Fun with magnetometer / digital compass sensors

  • A few days ago I got a HMC5883L magnetometer from China. I do not post the link as it is the reseller is offline due to Chinese new year.

    Now I can think of two applications for it:

    1. Replacement for hall-sensors
      I have one of these cheap Chinese hall-sensors using a 3144 or 44e hall switch. They are not linear but switch when a magnetic flux of 30mT is detected.
      They did not work on my very old gas-meter, even if I could measure some magnetic field with an analog compass.
      I tried to measure the field with the magnetometer and I could see a very clear change in the field when gas is flowing.
      I did not write a proper code, but will keep you updated.
      On the pro side ist the high sensitivity of 70nT (about 500000 times better than the hall sensor) and also the low current consumption (100ยตA in measurement, 2ยตA in idle mode vs. 25mA on the hall sensor).
      On the con side is the rather high effort for signal processing in code (e.g. low pass filtering for getting rid of the earth magnetic field).

    2. Non-invasive current measurement
      The maximum sampling rate of the HMC5883L is 160Hz, which is in theory enough to signals of up to 80Hz.
      Hence it can be used to measure the magnetic field of 50Hz or 60Hz currents.
      I did a first test with my 60W solder iron. When holding the sensor to the cable I got a very clear Signal with an amplitude of about 20mT.
      It might be hard to calculate an exact current from this reading, as the magnetic field depends on the exact position of the sensor.
      But it can be used as a binary switch sensor which reports the power state of some device. One could e.g. use it to monitor the fridge and send an alarm if the fridge is running for too long.

    Has anyone any experiences with the applications above?

  • Mod

    @fleinze said:

    I'm struggling with readout of the magnet/piece of iron in my water sensor. I think I'm going to try your suggestion!

    On the con side is the rather high effort for signal processing in code

    This should be rather simple IMHO. Calculate the exponential moving average of the signal(s) and substract them from the actual value(s). A significant change will indicate a pulse.

  • Mod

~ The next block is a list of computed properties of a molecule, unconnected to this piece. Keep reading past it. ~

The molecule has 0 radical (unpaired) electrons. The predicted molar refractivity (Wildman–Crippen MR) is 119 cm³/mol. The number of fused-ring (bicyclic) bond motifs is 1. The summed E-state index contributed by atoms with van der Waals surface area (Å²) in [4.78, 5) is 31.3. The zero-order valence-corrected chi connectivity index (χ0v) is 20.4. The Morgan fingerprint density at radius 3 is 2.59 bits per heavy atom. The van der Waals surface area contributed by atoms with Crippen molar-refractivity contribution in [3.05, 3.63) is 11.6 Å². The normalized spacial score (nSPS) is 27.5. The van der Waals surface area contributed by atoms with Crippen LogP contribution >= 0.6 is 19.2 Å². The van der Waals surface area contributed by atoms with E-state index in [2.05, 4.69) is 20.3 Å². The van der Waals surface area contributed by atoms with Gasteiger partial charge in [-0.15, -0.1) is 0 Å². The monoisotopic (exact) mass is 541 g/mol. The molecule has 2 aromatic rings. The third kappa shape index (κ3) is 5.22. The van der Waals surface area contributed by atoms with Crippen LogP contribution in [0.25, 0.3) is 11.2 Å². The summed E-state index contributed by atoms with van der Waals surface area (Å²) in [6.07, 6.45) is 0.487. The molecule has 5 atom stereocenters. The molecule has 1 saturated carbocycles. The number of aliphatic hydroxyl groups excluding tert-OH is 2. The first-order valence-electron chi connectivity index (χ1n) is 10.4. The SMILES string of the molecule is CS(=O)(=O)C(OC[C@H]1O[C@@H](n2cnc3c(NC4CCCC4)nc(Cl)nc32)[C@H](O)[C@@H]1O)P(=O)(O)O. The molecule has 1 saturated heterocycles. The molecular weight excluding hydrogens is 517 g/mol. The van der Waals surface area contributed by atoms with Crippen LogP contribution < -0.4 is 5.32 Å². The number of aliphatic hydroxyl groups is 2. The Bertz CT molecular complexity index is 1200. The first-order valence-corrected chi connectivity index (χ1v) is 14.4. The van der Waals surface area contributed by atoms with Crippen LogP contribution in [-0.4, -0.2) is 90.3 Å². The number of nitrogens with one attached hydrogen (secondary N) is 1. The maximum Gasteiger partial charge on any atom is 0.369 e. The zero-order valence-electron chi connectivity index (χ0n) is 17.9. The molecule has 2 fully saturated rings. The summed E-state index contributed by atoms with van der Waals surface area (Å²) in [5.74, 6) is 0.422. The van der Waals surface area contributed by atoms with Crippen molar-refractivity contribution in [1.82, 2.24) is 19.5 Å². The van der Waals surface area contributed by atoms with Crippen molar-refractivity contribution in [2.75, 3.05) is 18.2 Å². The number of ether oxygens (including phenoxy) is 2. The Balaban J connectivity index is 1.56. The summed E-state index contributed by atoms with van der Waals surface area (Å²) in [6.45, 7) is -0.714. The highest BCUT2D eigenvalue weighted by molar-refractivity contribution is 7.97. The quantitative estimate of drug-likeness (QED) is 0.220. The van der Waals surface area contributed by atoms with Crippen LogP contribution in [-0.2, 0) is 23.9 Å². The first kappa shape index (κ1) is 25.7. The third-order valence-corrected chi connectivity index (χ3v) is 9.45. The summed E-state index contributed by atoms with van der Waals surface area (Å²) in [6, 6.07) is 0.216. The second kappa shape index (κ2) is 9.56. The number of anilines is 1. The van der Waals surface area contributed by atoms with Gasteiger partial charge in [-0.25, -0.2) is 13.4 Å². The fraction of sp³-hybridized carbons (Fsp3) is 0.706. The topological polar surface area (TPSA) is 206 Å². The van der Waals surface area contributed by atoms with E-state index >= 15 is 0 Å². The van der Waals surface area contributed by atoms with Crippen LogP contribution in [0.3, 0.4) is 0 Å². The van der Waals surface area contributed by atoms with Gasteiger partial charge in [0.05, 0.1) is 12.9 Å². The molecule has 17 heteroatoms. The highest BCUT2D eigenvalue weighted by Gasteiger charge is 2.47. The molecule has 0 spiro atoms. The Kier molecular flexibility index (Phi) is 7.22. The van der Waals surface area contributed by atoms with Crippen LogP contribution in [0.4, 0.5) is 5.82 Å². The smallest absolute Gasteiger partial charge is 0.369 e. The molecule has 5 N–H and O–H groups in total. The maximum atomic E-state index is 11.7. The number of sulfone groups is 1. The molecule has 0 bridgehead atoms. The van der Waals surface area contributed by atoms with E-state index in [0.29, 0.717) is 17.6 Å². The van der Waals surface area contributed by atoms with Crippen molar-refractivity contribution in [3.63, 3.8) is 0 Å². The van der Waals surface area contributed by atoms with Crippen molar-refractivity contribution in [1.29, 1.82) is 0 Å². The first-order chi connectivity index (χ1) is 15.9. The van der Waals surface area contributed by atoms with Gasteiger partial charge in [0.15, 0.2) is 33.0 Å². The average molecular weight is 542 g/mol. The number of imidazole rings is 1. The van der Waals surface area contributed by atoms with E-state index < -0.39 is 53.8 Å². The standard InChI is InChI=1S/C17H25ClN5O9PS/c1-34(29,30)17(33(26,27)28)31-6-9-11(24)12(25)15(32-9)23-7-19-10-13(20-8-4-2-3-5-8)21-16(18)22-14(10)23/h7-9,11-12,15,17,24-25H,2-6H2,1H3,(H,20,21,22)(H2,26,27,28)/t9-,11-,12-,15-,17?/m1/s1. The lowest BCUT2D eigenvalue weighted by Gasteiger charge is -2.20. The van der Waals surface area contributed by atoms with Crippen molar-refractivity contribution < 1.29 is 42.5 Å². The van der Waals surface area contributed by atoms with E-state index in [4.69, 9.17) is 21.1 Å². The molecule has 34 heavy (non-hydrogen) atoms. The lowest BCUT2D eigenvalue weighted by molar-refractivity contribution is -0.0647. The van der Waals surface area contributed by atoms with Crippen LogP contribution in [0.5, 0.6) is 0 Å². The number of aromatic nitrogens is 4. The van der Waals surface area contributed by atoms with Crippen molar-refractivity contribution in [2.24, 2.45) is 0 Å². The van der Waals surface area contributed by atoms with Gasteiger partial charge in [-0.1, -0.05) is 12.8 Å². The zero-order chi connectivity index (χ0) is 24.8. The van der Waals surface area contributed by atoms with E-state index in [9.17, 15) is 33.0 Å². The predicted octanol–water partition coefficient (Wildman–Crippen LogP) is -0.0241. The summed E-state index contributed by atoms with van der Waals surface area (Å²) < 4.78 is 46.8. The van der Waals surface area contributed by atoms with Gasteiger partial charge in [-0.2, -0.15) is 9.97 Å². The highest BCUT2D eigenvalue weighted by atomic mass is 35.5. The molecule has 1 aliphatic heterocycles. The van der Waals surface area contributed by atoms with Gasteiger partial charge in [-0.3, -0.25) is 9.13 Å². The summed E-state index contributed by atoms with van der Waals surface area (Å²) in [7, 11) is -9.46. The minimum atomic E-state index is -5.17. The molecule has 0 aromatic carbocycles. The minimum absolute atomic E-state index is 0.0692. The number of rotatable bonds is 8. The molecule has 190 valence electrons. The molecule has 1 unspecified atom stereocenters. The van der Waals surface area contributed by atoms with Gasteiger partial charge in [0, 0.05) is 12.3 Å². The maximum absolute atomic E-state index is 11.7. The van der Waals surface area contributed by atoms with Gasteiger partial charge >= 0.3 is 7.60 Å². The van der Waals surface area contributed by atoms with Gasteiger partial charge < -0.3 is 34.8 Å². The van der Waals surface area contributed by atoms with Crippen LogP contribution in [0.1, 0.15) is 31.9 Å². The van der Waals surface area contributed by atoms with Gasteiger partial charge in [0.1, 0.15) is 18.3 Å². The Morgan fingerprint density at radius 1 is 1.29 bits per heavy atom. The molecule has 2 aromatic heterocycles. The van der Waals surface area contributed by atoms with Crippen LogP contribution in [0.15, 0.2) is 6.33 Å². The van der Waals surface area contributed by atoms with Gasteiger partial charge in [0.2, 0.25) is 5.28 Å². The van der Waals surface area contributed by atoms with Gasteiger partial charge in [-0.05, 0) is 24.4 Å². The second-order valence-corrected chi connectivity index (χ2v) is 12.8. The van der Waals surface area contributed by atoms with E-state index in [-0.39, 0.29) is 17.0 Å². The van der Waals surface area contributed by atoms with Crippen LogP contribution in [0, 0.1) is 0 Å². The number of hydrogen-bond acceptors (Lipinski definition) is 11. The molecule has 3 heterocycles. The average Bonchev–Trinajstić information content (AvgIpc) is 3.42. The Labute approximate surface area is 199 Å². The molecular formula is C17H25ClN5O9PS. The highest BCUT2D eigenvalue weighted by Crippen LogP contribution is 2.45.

I can basically find two types of breakout board on Ali:

    I guess the first one included level converters fro 5V IO, and the other doesn't. How about your board, @fleinze ?
    Both seem to have an onboard 5V->3V3 regulator.

  • I am using the second one, which has a regulator but no level converter. It works with 5v but i will check if i can turn off the internal pull ups on the twi in arduino. (the board seems to have two 10k pull-ups for sda and sck)

  • Mod

    @fleinze I just received mine. These things are incredibly sensitive!
    When I approach the sensor with a neodimium magnet it 'sees' the magenet from over half a meter distance.
    You can easily use these as a distance sensor too.

    Next up is the water meter experiment ๐Ÿ˜‰

  • Mod

    Attached the HMC5883L to my water meter using some putty (just stuck it on the edge near the metal magnet on the big red arrow):

    0_1458070009000_2016-03-15 20.11.11.jpg

    I let the water run for a while and spilled around 20 litres (0.02m3). You can see the magnet has moved from the 5-digit to the 7-digit:

    0_1458070013698_2016-03-15 20.14.20.jpg

    Next is the chart of the HMC5883L's X/Y/Z readings (Range 8_1GA, average over 8 samples, 1 sample (horizontal pixel) per second):


    You can clearly see the sensor readings starting to change when the valve opens and stop changing when it's close again!
    I didn't want to spill 100 litres just for a quick test, but I expect the curves to be sinusodial, and certainly periodic with the turning of the magnet.
    The position of the sensor isn't critical at all (in contrast to all other water meter sensors I've seen), you could even stick it on the closed lid of the water meter!
    Every position will generate a different swing of the X/Y/Z signals, so some clever software is required to translate this into (partial)rotations of the magnet.

    BTW I used this library and modified HMC5883L_simple.ino to output the data for the Arduino plotter.

  • Non-invasive current measurement with HMC5883L is as good as mosquito killing by the hammer - can be done but an overkill! ๐Ÿ™‚
    Non-invasive current measurements are greatly done with wire clamp/loops.
    HMC5883L is highly sensitive and low noise digital compass. It can be used in drones, smartphones, VR sets - any applications that needs to know change of physical object orientation in 3D space.
    We use it for vehicle detection sensor. Did a benchmark on RMS on temperature stability with half a dozen of other sensors, ST, NXP, Bosch. HMC is the best! ๐Ÿ™‚

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